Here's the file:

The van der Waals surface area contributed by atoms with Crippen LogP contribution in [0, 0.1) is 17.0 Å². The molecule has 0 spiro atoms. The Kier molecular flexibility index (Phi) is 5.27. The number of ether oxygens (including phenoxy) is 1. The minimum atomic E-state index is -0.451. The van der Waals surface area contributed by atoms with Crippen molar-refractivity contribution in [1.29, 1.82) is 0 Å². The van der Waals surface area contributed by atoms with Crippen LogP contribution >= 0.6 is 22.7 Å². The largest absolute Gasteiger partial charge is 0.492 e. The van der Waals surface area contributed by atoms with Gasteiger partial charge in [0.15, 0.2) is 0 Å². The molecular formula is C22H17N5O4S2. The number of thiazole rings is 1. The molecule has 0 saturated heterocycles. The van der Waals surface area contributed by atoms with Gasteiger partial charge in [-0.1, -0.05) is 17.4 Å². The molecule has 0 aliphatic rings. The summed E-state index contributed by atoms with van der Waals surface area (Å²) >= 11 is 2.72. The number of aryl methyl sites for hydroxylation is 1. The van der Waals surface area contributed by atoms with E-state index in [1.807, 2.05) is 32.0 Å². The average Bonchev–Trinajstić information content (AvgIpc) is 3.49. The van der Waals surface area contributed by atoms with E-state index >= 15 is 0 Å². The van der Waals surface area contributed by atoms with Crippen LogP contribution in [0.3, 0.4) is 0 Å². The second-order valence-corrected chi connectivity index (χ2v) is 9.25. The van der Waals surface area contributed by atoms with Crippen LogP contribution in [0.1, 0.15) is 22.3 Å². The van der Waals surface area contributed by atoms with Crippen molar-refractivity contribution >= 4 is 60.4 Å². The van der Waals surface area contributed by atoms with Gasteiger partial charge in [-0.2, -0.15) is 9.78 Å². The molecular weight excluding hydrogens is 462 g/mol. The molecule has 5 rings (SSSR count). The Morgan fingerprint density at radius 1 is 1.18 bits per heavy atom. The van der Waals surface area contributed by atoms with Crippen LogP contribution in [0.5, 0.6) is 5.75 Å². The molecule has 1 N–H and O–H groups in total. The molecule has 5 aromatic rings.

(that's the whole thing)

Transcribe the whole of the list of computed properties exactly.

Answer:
The van der Waals surface area contributed by atoms with Crippen LogP contribution in [0, 0.1) is 17.0 Å². The molecule has 0 spiro atoms. The Kier molecular flexibility index (Phi) is 5.27. The number of ether oxygens (including phenoxy) is 1. The minimum atomic E-state index is -0.451. The van der Waals surface area contributed by atoms with Crippen molar-refractivity contribution in [1.29, 1.82) is 0 Å². The van der Waals surface area contributed by atoms with Crippen LogP contribution >= 0.6 is 22.7 Å². The largest absolute Gasteiger partial charge is 0.492 e. The van der Waals surface area contributed by atoms with Gasteiger partial charge in [0.15, 0.2) is 0 Å². The molecular formula is C22H17N5O4S2. The number of thiazole rings is 1. The molecule has 0 saturated heterocycles. The van der Waals surface area contributed by atoms with Gasteiger partial charge in [-0.1, -0.05) is 17.4 Å². The molecule has 0 aliphatic rings. The summed E-state index contributed by atoms with van der Waals surface area (Å²) >= 11 is 2.72. The number of aryl methyl sites for hydroxylation is 1. The van der Waals surface area contributed by atoms with E-state index in [1.807, 2.05) is 32.0 Å². The average Bonchev–Trinajstić information content (AvgIpc) is 3.49. The van der Waals surface area contributed by atoms with E-state index >= 15 is 0 Å². The van der Waals surface area contributed by atoms with Crippen LogP contribution in [0.3, 0.4) is 0 Å². The second-order valence-corrected chi connectivity index (χ2v) is 9.25. The van der Waals surface area contributed by atoms with Crippen LogP contribution in [0.1, 0.15) is 22.3 Å². The van der Waals surface area contributed by atoms with Crippen molar-refractivity contribution >= 4 is 60.4 Å². The van der Waals surface area contributed by atoms with Gasteiger partial charge in [-0.2, -0.15) is 9.78 Å². The molecular weight excluding hydrogens is 462 g/mol. The molecule has 5 rings (SSSR count). The Morgan fingerprint density at radius 1 is 1.18 bits per heavy atom. The van der Waals surface area contributed by atoms with Crippen LogP contribution in [0.5, 0.6) is 5.75 Å². The molecule has 1 N–H and O–H groups in total. The molecule has 5 aromatic rings.